A lot or a little?
The parents' guide to what's in this movie.
What parents need to know
- Parents say
- Kids say
What's the story?
Based on Stephen King's book, DREAMCATCHER follows Beaver (Jason Lee), Henry (Thomas Jane), Jonesy (Damian Lewis), and Pete (Timothy Olyphant), boyhood friends who share a secret connection gradually revealed in flashbacks. A good deed resulted in their ESP-type powers. Every year, they go away together to a cabin in the woods. On this trip, strange things happen. The animals all leave the forest. A government helicopter calls down to tell them they are quarantined, and people begin appearing from the woods, disoriented and suffering from intense intestinal distress. Strange red patches appear on the faces of both, and then really strange things start to happen. It turns out that all of this is due to an alien invasion. Meanwhile, Colonel Kurtz (Morgan Freeman) and his team of special agents use extreme tactics to wipe out the alien threat.
Is it any good?
The film is a mishmash, but there's something in it to scare the bejeebers out of just about everyone. Be ready for yuckiness, gore, creepiness, intense peril, and good, old-fashioned jump-out-at-you surprises. Dreamcatcher isn't Stephen King's best book, and it's far from the best screenplay produced by either Lawrence Kasden or William Goldman. But the four main actors are all exceptionally appealing in this story, and the art direction and cinematography are top-notch. The film's weakest aspect is Kurtz's secret operation. Even the masterful Freeman can't quite make that character work, and the attempt to create a parallel between the peril created by the outside force and the peril from within does not work, either.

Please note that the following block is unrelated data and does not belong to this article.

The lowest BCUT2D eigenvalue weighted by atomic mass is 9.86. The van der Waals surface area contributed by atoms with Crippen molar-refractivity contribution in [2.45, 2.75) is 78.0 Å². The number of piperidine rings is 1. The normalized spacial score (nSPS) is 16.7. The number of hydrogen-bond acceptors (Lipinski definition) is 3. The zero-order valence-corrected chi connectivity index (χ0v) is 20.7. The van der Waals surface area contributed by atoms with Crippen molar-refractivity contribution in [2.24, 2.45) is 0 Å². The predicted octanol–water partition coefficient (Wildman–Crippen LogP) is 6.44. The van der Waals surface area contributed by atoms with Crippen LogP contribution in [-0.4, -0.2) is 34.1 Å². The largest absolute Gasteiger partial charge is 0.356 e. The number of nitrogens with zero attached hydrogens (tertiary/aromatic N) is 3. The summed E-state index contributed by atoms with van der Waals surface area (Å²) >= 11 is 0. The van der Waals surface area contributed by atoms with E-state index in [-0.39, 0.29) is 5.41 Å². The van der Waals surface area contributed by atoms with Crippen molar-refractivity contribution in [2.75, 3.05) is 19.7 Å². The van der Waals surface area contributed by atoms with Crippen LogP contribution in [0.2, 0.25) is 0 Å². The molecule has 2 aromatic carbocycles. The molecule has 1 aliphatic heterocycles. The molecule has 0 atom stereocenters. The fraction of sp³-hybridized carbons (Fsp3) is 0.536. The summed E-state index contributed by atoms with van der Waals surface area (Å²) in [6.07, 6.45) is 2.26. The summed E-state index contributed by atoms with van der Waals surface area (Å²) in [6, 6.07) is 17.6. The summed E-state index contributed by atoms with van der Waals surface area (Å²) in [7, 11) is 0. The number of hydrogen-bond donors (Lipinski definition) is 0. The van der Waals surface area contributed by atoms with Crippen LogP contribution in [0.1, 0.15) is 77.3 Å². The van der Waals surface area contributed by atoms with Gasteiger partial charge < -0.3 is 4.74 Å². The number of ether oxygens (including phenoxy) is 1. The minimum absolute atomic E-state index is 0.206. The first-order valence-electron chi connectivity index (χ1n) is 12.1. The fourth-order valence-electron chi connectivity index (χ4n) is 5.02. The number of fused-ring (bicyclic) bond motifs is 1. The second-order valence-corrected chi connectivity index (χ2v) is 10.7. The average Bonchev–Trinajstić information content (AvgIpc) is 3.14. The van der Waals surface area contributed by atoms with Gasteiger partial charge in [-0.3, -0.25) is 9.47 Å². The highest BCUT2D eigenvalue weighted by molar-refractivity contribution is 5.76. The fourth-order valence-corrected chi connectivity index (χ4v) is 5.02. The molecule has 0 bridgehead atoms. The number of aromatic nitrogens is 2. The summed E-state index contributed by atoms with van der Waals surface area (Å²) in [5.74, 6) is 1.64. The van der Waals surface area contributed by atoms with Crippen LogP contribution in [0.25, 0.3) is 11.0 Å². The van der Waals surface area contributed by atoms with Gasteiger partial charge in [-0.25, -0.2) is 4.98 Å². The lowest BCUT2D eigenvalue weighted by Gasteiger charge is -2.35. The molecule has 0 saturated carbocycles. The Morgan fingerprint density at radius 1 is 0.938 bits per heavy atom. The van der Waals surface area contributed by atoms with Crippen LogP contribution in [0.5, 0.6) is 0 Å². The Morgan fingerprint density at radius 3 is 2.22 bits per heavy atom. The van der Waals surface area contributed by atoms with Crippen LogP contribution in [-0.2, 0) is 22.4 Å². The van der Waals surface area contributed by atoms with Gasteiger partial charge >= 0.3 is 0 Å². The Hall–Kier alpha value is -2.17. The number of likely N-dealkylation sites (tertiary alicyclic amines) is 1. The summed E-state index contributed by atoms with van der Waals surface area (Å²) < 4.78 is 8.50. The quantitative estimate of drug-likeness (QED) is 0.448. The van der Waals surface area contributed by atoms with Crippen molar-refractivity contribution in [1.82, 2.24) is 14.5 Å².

While parts of the plot are lackluster, as I watched this movie the audience reaction sounded like they were on a roller-coaster ride, a good sign in a scary movie. It's not a classic like Carrie or The Shining, but it is a nicely done scarefest, and achieves its modest ambitions.
Talk to your kids about ...
Families can talk about disabled people, and why some people go out of their way to pick on them while others appreciate their gifts. What made the four boys so loyal to each other? How do we know when a person like Kurtz has gone too far, and at that point, who can stop him? He makes a Jeremy Bentham-like argument that the ends justify the means. Under what circumstances is that the case?
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